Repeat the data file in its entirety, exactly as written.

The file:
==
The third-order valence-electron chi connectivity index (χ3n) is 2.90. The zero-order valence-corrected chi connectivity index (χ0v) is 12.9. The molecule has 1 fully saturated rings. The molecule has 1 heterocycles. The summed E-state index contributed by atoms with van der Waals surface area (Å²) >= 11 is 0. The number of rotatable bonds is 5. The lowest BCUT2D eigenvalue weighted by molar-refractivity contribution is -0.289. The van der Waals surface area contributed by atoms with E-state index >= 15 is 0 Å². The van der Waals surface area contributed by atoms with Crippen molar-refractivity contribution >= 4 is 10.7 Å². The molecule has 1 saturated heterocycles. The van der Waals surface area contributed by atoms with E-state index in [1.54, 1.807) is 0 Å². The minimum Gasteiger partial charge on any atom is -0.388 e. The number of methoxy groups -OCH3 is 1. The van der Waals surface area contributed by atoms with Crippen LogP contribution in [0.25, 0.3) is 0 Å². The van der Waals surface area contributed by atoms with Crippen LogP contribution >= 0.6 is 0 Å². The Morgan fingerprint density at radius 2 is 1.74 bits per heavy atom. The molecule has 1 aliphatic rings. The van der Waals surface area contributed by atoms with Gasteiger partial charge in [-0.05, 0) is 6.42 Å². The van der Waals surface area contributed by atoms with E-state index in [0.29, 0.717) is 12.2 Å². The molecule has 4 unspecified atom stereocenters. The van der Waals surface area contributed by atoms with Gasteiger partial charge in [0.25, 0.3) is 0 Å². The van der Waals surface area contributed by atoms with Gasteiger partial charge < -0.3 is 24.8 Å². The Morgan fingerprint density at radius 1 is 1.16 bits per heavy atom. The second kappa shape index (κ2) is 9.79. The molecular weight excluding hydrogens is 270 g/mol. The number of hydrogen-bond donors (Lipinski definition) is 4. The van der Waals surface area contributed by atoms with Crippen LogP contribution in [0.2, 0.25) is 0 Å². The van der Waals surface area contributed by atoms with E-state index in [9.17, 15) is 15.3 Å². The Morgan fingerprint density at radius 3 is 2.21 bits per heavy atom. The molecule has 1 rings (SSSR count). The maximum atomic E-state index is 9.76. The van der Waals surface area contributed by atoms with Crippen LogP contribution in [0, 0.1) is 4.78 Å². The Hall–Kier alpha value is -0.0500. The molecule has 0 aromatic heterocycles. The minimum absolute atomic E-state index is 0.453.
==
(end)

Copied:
The third-order valence-electron chi connectivity index (χ3n) is 2.90. The zero-order valence-corrected chi connectivity index (χ0v) is 12.9. The molecule has 1 fully saturated rings. The molecule has 1 heterocycles. The summed E-state index contributed by atoms with van der Waals surface area (Å²) >= 11 is 0. The number of rotatable bonds is 5. The lowest BCUT2D eigenvalue weighted by molar-refractivity contribution is -0.289. The van der Waals surface area contributed by atoms with E-state index >= 15 is 0 Å². The van der Waals surface area contributed by atoms with Crippen molar-refractivity contribution >= 4 is 10.7 Å². The molecule has 1 saturated heterocycles. The van der Waals surface area contributed by atoms with E-state index in [1.54, 1.807) is 0 Å². The minimum Gasteiger partial charge on any atom is -0.388 e. The number of methoxy groups -OCH3 is 1. The van der Waals surface area contributed by atoms with Crippen LogP contribution in [0.25, 0.3) is 0 Å². The van der Waals surface area contributed by atoms with Crippen LogP contribution >= 0.6 is 0 Å². The Morgan fingerprint density at radius 2 is 1.74 bits per heavy atom. The molecule has 1 aliphatic rings. The van der Waals surface area contributed by atoms with Gasteiger partial charge in [-0.05, 0) is 6.42 Å². The van der Waals surface area contributed by atoms with E-state index in [0.29, 0.717) is 12.2 Å². The molecule has 4 unspecified atom stereocenters. The van der Waals surface area contributed by atoms with Gasteiger partial charge in [0.25, 0.3) is 0 Å². The van der Waals surface area contributed by atoms with Gasteiger partial charge < -0.3 is 24.8 Å². The Morgan fingerprint density at radius 1 is 1.16 bits per heavy atom. The second kappa shape index (κ2) is 9.79. The molecular weight excluding hydrogens is 270 g/mol. The number of hydrogen-bond donors (Lipinski definition) is 4. The van der Waals surface area contributed by atoms with Crippen LogP contribution in [0.2, 0.25) is 0 Å². The van der Waals surface area contributed by atoms with E-state index in [9.17, 15) is 15.3 Å². The Morgan fingerprint density at radius 3 is 2.21 bits per heavy atom. The molecule has 1 rings (SSSR count). The maximum atomic E-state index is 9.76. The van der Waals surface area contributed by atoms with Crippen LogP contribution in [0, 0.1) is 4.78 Å². The Hall–Kier alpha value is -0.0500. The molecule has 0 aromatic heterocycles. The minimum absolute atomic E-state index is 0.453.